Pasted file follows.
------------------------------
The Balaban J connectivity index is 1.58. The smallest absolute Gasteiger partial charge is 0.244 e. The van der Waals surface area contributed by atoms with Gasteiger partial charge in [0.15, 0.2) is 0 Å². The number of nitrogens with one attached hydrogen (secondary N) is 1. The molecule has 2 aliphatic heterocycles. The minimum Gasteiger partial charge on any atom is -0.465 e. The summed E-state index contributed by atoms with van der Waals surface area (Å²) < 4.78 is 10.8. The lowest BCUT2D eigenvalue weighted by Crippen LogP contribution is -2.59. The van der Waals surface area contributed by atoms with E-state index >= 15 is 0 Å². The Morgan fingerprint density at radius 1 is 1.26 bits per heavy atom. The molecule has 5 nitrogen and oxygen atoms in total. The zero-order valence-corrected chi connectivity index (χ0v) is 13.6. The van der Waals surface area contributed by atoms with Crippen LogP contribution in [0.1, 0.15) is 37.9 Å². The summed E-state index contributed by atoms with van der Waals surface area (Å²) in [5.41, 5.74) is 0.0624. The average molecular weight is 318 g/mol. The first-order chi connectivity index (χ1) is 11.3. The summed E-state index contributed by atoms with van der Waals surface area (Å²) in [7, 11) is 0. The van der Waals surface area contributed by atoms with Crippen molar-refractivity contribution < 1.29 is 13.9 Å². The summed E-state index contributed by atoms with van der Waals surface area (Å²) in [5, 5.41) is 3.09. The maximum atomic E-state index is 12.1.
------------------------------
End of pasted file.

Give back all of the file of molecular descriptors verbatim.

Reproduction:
The Balaban J connectivity index is 1.58. The smallest absolute Gasteiger partial charge is 0.244 e. The van der Waals surface area contributed by atoms with Gasteiger partial charge in [0.15, 0.2) is 0 Å². The number of nitrogens with one attached hydrogen (secondary N) is 1. The molecule has 2 aliphatic heterocycles. The minimum Gasteiger partial charge on any atom is -0.465 e. The summed E-state index contributed by atoms with van der Waals surface area (Å²) < 4.78 is 10.8. The lowest BCUT2D eigenvalue weighted by Crippen LogP contribution is -2.59. The van der Waals surface area contributed by atoms with E-state index >= 15 is 0 Å². The Morgan fingerprint density at radius 1 is 1.26 bits per heavy atom. The molecule has 5 nitrogen and oxygen atoms in total. The zero-order valence-corrected chi connectivity index (χ0v) is 13.6. The van der Waals surface area contributed by atoms with Crippen LogP contribution in [0.1, 0.15) is 37.9 Å². The summed E-state index contributed by atoms with van der Waals surface area (Å²) in [5.41, 5.74) is 0.0624. The average molecular weight is 318 g/mol. The first-order chi connectivity index (χ1) is 11.3. The summed E-state index contributed by atoms with van der Waals surface area (Å²) in [7, 11) is 0. The van der Waals surface area contributed by atoms with Crippen molar-refractivity contribution < 1.29 is 13.9 Å². The summed E-state index contributed by atoms with van der Waals surface area (Å²) in [5, 5.41) is 3.09. The maximum atomic E-state index is 12.1.